Last August, human rights activist Zarlasht Haidary was among the lucky few vulnerable Afghans who were airlifted out of the country before the last U.S. troops departed.
Her activism made her a target for the Taliban, so she chose to leave despite the knowledge that she could live in limbo for months, years — possibly a lifetime.
She had been displaced before, after fleeing Afghanistan when the Taliban took power in 1996 when she was just 6 years old.
“As a kid, I barely grasped what we went through ... but what I grew up to realize is that that country had never been our home, and we were never welcomed there as Afghan immigrants,” she said in an interview from Boston, where she is currently living. “Now everything is happening all over again, only I feel the gravity of it this time.”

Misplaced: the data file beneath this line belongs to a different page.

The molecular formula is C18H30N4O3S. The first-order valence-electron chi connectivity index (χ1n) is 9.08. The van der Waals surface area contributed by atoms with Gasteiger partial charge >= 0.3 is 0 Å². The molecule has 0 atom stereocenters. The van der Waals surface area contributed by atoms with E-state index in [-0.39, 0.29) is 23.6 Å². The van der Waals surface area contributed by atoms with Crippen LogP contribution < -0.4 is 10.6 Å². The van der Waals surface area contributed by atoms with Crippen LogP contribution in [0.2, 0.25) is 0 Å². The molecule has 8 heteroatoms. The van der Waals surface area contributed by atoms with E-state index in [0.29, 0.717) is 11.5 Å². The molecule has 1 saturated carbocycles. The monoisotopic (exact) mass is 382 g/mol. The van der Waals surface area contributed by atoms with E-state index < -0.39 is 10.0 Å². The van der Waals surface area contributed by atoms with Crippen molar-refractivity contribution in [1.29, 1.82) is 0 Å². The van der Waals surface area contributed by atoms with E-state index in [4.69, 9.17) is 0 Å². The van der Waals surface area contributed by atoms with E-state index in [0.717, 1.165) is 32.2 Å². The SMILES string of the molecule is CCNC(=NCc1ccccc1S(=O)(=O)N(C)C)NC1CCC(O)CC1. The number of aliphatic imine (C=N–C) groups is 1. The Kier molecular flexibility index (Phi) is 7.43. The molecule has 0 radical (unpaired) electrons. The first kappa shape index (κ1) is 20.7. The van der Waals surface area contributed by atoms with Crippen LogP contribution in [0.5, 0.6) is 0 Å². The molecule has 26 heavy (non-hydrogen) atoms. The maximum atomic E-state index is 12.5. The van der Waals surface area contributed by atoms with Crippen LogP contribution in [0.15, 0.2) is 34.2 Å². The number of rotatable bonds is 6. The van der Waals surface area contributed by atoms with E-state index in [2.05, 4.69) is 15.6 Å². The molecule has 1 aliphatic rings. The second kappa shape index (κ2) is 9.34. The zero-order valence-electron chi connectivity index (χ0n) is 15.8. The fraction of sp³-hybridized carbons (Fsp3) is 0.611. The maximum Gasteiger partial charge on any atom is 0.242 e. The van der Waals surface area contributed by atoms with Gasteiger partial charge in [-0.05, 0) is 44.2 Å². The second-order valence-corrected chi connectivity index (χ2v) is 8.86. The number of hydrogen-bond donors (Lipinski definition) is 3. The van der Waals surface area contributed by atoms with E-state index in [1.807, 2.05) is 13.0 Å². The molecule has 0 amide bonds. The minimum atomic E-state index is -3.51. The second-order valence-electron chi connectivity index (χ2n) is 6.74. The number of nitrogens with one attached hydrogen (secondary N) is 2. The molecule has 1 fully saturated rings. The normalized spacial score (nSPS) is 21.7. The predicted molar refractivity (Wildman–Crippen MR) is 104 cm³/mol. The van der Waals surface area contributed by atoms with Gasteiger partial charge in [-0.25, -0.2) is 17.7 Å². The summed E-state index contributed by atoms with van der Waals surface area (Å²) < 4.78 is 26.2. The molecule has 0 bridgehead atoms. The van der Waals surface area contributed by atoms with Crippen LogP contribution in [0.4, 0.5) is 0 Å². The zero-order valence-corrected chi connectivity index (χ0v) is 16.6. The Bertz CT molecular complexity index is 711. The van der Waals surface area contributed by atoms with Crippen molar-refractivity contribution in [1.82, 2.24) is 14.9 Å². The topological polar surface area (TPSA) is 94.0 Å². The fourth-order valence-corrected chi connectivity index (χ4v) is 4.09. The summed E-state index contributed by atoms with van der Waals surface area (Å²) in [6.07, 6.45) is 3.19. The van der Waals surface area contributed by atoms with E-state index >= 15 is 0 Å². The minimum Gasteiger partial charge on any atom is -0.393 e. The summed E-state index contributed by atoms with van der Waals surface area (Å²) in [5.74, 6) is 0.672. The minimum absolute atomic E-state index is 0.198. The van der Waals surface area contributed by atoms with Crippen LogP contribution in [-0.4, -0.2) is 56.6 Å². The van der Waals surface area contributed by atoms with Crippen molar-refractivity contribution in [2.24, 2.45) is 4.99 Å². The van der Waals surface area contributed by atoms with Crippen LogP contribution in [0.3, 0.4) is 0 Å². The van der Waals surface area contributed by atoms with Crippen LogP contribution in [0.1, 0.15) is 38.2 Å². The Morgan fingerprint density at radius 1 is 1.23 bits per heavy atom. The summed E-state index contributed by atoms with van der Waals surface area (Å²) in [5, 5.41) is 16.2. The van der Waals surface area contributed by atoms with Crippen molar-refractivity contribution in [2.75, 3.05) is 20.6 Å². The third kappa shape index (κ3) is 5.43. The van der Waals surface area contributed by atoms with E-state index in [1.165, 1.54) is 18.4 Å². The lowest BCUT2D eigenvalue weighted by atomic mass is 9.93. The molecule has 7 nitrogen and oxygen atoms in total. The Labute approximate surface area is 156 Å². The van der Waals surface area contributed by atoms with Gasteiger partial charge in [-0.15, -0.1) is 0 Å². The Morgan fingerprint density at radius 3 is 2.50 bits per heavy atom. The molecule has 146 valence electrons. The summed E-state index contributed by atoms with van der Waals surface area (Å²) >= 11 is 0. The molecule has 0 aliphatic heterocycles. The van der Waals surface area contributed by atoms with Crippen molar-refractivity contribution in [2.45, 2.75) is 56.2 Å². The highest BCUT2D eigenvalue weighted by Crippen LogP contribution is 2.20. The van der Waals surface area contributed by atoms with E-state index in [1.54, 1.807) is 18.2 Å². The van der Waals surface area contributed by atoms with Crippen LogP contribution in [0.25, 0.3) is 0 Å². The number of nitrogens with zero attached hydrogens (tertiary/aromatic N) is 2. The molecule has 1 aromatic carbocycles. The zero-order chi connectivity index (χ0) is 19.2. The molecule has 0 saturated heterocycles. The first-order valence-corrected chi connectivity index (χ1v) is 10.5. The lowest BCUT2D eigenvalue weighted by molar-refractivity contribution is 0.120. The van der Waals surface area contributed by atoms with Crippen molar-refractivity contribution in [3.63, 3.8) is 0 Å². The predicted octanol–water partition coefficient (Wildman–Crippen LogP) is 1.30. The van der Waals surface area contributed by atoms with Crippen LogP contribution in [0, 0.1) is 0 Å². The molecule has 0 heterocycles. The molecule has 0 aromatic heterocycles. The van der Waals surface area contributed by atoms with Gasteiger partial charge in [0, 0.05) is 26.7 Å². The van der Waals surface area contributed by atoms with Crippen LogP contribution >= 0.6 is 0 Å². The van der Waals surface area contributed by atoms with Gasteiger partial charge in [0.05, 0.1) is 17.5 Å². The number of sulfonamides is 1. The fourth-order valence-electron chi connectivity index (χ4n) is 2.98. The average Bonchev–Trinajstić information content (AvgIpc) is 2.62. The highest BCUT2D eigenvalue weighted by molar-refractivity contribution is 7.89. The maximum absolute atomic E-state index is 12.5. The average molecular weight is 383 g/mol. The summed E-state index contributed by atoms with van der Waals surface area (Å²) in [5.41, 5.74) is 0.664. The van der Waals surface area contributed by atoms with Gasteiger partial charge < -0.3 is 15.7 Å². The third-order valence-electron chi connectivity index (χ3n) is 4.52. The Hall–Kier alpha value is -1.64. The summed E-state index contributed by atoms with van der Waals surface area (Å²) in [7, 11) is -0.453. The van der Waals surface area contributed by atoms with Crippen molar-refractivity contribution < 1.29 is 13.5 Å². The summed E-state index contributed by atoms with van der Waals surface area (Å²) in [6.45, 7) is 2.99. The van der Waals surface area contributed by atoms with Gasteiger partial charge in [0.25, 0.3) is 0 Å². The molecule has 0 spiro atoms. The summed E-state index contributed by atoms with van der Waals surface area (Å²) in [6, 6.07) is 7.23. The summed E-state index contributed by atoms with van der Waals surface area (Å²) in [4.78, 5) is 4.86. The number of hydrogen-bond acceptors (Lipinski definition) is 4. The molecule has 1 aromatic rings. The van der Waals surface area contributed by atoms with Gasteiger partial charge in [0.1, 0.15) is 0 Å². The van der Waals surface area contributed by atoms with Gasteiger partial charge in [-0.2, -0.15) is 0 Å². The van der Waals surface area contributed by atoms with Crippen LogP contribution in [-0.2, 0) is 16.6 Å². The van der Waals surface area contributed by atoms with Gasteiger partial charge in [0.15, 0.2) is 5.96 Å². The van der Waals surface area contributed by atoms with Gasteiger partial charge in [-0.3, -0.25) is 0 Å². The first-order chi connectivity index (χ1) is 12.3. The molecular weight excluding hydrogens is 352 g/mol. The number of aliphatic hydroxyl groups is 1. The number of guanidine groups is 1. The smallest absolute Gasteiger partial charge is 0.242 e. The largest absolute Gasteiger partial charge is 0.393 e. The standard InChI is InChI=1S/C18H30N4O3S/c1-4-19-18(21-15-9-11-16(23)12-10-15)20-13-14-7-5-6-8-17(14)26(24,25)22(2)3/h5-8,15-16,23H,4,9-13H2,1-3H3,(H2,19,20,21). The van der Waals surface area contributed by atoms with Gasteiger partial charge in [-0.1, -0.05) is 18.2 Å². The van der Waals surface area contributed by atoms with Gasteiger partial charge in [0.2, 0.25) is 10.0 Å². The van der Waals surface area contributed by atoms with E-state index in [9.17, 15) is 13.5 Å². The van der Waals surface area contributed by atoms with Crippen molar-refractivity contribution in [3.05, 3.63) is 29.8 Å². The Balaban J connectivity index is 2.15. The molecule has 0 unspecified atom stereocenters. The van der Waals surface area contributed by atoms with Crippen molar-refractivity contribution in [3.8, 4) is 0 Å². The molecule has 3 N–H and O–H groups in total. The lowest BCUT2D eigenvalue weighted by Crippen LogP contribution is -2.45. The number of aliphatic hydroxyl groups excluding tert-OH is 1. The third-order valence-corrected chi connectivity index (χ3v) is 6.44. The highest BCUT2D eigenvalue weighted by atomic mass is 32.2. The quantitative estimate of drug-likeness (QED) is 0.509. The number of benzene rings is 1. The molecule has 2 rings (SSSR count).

More than 76,000 Afghans have arrived in the U.S. in this wave of evacuations, while thousands more are waiting in bases and refugee facilities in Qatar and the United Arab Emirates with the expectation that they will be relocated to the U.S. in the coming months.
But many of those Afghans don’t know what happens next, because they are arriving under what is known as humani...